And the endorphins don't hurt. I mean look at these crazy fools below. You don't smile like that after sitting on the sofa!


Thursday, November 6, 2014

50 Tweets Til Christmas

You have heard of Christmas in July but Christmas in November?

Yesterday I started the 50 Tweets Til Christmas Challenge. Everyday from now until Christmas I will be tweeting and Facebooking either a training tip OR a special promo code for discounted gear or products from some my amazing sponsors.

I may even have a few days where there are free give-aways to lucky respondents of some trivia. Make sure to like my Facebook page and follow me on Twitter to make sure you stay up to date!

Tuesday, November 4, 2014

The Snowshoe Race Series Schedule is Up!

Did you see it already snowed in Maine and Mass? New Hampshire is next and that means snowshoe season is almost upon us!

If you haven't raced before, this is the year to do it! I can't wait to do some snowshoeing:)

The list is up for the Granite State Snowshoe Series and while I won't be doing all of them(I am heading to Quebec for the winter triathlon and the World Snowshoe Championships), I do plan to do several. Join me!

January 10, 2015- Moose Mountain Runaround- Brookfield, NH

January 17, 2015- Whitaker Woods- North Conway, NH

January 25, 2015- Sidehiller – Center Sandwich, NH

January 31, 2015- Beaver Brook- Hollis, NH

February 7, 2015- Horsehill- Merrimack, NH

February 14, 2015- Kingman Farm Moonlight- Madbury, NH

February 21, 2015- Exeter Snowshoe Hullabaloo- Exeter, NH

March 1, 2015- Ski & Shoe to the Clouds- Gorham, NH

March 7, 2015- NH and Northeast Championships- Moultonborough, NH

Interested in snowshoeing but don't have a pair? Contact me and I can get you a promo code for a discounted pair of Dions!

Thursday, October 23, 2014

Lessons From Kona

Before you starting reading I want you to get a piece of paper and pen and write down a goal that you have been thinking about for awhile but maybe haven't acted on yet. It can be a family related goal, work or sports related goal. Just make sure it is meaningful and something worth doing. Write it in BIG capital letters and set it beside your computer.

1. Sometimes the Struggle is the Reward. I arrived in Kona 16 days before the Ironman World Championships. I had plenty of time to acclimate, explore the area, train on the course, hug sea turtles and focus for a World Championship race. One afternoon I spent nearly 4.5 hours on my bike out on the Queen K. Reporting that it was hot and and windy would be the understatement of the year. There were plenty of moments where I thought I just might perish in the desolate lava fields.   The terrain is not lacking in beauty but very much lacking in population.  I had only the water and food I carried and could not rely on convenient stores to refuel. Toward the end of the ride I kept telling myself just 20 more minutes and you’re back home and can chug the sweet nectar of the Gods that is H20. Little did I know I had taken a wrong turn and found myself climbing into the mountains. Surprisingly, the higher I climbed the better I felt, the air got cooler, the lush Kona greens became plentiful and shaded me from the sun. I decided to go forward instead of back tracking and I found myself climbing the most beautiful switch back hill towards the Kona coffee farms.  My quads were burning, I was dehydrated from sun and lack of water, nearly going cross eyed, lost on an island and loving every minute of it.  This was most likely a bit of foreshadowing for the race. At times we must embrace the struggle especially when it leads us to this:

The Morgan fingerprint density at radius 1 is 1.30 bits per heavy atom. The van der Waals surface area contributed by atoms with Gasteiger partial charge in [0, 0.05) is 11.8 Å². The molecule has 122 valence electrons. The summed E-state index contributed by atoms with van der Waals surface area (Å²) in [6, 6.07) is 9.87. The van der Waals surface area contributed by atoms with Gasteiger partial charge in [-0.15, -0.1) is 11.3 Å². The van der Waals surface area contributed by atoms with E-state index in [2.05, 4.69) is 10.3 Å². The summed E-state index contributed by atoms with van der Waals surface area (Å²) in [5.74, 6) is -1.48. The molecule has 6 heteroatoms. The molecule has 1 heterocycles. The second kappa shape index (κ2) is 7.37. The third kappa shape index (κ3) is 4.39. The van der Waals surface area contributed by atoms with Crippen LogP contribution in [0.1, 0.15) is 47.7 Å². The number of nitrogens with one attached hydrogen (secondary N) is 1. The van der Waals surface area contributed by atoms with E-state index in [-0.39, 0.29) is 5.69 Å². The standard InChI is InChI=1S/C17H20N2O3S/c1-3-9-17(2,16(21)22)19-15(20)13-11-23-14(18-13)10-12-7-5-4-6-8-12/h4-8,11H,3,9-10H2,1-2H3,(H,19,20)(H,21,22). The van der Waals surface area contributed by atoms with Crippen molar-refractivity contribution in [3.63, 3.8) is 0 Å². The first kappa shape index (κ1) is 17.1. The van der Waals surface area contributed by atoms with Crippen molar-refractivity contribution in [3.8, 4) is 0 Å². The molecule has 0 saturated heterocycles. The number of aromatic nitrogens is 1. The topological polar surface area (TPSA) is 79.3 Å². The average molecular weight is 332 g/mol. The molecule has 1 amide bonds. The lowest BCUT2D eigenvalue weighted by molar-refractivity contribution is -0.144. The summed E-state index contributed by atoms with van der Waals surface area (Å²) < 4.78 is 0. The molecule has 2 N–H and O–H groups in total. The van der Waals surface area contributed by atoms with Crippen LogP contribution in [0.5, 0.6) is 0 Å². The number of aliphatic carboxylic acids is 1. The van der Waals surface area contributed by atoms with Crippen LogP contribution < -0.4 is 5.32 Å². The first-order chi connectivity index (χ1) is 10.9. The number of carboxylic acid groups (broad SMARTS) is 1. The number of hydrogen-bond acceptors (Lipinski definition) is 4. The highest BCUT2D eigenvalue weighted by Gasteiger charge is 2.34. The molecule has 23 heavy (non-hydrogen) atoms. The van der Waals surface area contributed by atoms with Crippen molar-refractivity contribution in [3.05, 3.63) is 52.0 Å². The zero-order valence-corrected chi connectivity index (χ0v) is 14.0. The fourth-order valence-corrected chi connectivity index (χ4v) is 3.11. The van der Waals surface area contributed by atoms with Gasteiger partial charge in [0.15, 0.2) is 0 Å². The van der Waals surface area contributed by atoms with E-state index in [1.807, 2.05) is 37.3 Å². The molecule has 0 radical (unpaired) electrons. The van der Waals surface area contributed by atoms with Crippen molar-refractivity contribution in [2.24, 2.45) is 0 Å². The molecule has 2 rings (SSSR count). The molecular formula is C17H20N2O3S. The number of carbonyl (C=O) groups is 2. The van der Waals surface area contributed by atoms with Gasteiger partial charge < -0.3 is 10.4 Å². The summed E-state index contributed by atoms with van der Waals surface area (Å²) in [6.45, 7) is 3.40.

2. We should all give a few more hugs each day (even if it risks exportation). After 10 days training in Kona I was missing my family and  friends and wanted a hug. I discovered an excellent snorkeling spot and each time I went I saw the lovable sea turtle.  I decided this cute little guy was my best option for a hug.  So I did. And promptly got bit by the turtle and yelled at by the life guard.  Apparently it's very illegal to hug turtles. Mahalo for not exporting me from the island.  

3. Taking risks leads to opportunity. The Kona island is very alive. You can feel the power, energy, and strength seep into your soul. All that you are, your weaknesses, your confidence, your self-doubts comes bubbling to the surface in this place.  Specifically, the race offers up a rough, open water ocean swim, 112 miles of fiery hot lava fields and a long, lonely run back through the lava fields. One of the most important things I've learned through racing pro is that if I want to be successful I need to take risks. And no matter the outcome, taking a risk and battling your fears is always worth it.  I had nothing to lose on this magical island - I was an underdog at best - and I was ready to go for it.  

To be on the start line with 38 of the fastest girls in the world was a gift.  The moments before the gun went off I looked around at the hundreds of spectators on the pier, the helicopters overhead and tried to savor every beautiful moment of being a contender in the biggest race my sport has to offer.  And then the gun went off and it was go time. The swim was decidedly choppy with a giant dose of swell.  I fought my way through that ocean remembering what Danny had told me that morning: Sharks attack swimmers that are 10 feet from the pack. Gulp! After a peaceful panicky swim that included inhaling copious amounts of salt water and fighting with every last muscle fiber to stay in the pack I entered T2 with a solid group of girls.